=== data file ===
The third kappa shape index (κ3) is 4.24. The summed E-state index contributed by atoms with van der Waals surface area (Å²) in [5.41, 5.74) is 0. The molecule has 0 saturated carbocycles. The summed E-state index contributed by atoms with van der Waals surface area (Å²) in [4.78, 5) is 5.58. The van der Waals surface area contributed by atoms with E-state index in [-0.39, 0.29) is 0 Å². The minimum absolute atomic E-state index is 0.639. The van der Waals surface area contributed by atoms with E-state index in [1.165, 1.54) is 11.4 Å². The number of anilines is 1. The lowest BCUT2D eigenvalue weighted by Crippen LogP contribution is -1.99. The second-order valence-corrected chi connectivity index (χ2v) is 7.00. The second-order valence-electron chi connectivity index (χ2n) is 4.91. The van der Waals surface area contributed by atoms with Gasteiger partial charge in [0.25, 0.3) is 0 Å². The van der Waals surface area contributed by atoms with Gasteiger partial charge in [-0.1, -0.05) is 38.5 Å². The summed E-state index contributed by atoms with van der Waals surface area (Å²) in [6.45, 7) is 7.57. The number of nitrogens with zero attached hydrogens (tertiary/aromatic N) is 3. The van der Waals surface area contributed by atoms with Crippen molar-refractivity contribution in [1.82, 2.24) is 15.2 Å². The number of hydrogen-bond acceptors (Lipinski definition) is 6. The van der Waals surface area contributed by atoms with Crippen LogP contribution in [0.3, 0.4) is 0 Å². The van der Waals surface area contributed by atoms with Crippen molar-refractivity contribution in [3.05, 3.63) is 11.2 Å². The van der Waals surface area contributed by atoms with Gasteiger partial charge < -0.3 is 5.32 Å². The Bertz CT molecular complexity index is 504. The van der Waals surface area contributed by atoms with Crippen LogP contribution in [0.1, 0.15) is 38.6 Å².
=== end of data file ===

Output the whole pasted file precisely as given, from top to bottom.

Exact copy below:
The third kappa shape index (κ3) is 4.24. The summed E-state index contributed by atoms with van der Waals surface area (Å²) in [5.41, 5.74) is 0. The molecule has 0 saturated carbocycles. The summed E-state index contributed by atoms with van der Waals surface area (Å²) in [4.78, 5) is 5.58. The van der Waals surface area contributed by atoms with E-state index in [-0.39, 0.29) is 0 Å². The minimum absolute atomic E-state index is 0.639. The van der Waals surface area contributed by atoms with E-state index in [1.165, 1.54) is 11.4 Å². The number of anilines is 1. The lowest BCUT2D eigenvalue weighted by Crippen LogP contribution is -1.99. The second-order valence-corrected chi connectivity index (χ2v) is 7.00. The second-order valence-electron chi connectivity index (χ2n) is 4.91. The van der Waals surface area contributed by atoms with Gasteiger partial charge in [0.25, 0.3) is 0 Å². The van der Waals surface area contributed by atoms with Gasteiger partial charge in [-0.1, -0.05) is 38.5 Å². The summed E-state index contributed by atoms with van der Waals surface area (Å²) in [6.45, 7) is 7.57. The number of nitrogens with zero attached hydrogens (tertiary/aromatic N) is 3. The van der Waals surface area contributed by atoms with Crippen molar-refractivity contribution in [1.82, 2.24) is 15.2 Å². The number of hydrogen-bond acceptors (Lipinski definition) is 6. The van der Waals surface area contributed by atoms with Crippen LogP contribution in [0.3, 0.4) is 0 Å². The van der Waals surface area contributed by atoms with Crippen molar-refractivity contribution in [3.05, 3.63) is 11.2 Å². The van der Waals surface area contributed by atoms with Gasteiger partial charge < -0.3 is 5.32 Å². The Bertz CT molecular complexity index is 504. The van der Waals surface area contributed by atoms with Crippen LogP contribution in [0.1, 0.15) is 38.6 Å².